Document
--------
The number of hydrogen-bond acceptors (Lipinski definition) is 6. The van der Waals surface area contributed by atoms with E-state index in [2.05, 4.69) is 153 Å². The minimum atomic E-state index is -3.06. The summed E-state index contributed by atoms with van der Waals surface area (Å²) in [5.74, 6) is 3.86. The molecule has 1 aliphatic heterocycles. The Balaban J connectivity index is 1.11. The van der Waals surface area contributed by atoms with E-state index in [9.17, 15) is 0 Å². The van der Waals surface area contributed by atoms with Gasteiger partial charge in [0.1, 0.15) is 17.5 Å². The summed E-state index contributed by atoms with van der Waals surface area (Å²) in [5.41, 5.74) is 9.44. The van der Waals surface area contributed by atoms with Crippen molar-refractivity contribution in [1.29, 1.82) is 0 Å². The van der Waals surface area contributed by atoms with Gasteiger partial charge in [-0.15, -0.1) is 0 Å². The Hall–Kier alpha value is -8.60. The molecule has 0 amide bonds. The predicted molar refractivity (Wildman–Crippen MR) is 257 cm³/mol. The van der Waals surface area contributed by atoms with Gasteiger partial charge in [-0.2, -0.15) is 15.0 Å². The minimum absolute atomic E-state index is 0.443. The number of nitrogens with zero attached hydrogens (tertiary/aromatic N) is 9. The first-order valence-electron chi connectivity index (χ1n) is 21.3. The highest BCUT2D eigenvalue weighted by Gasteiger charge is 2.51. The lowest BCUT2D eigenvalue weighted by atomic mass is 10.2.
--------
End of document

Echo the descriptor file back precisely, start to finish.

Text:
The number of hydrogen-bond acceptors (Lipinski definition) is 6. The van der Waals surface area contributed by atoms with E-state index in [2.05, 4.69) is 153 Å². The minimum atomic E-state index is -3.06. The summed E-state index contributed by atoms with van der Waals surface area (Å²) in [5.74, 6) is 3.86. The molecule has 1 aliphatic heterocycles. The Balaban J connectivity index is 1.11. The van der Waals surface area contributed by atoms with E-state index in [9.17, 15) is 0 Å². The van der Waals surface area contributed by atoms with Gasteiger partial charge in [0.1, 0.15) is 17.5 Å². The summed E-state index contributed by atoms with van der Waals surface area (Å²) in [5.41, 5.74) is 9.44. The van der Waals surface area contributed by atoms with Crippen molar-refractivity contribution in [1.29, 1.82) is 0 Å². The van der Waals surface area contributed by atoms with Gasteiger partial charge in [-0.15, -0.1) is 0 Å². The Hall–Kier alpha value is -8.60. The molecule has 0 amide bonds. The predicted molar refractivity (Wildman–Crippen MR) is 257 cm³/mol. The van der Waals surface area contributed by atoms with Gasteiger partial charge in [-0.2, -0.15) is 15.0 Å². The minimum absolute atomic E-state index is 0.443. The number of nitrogens with zero attached hydrogens (tertiary/aromatic N) is 9. The first-order valence-electron chi connectivity index (χ1n) is 21.3. The highest BCUT2D eigenvalue weighted by Gasteiger charge is 2.51. The lowest BCUT2D eigenvalue weighted by atomic mass is 10.2.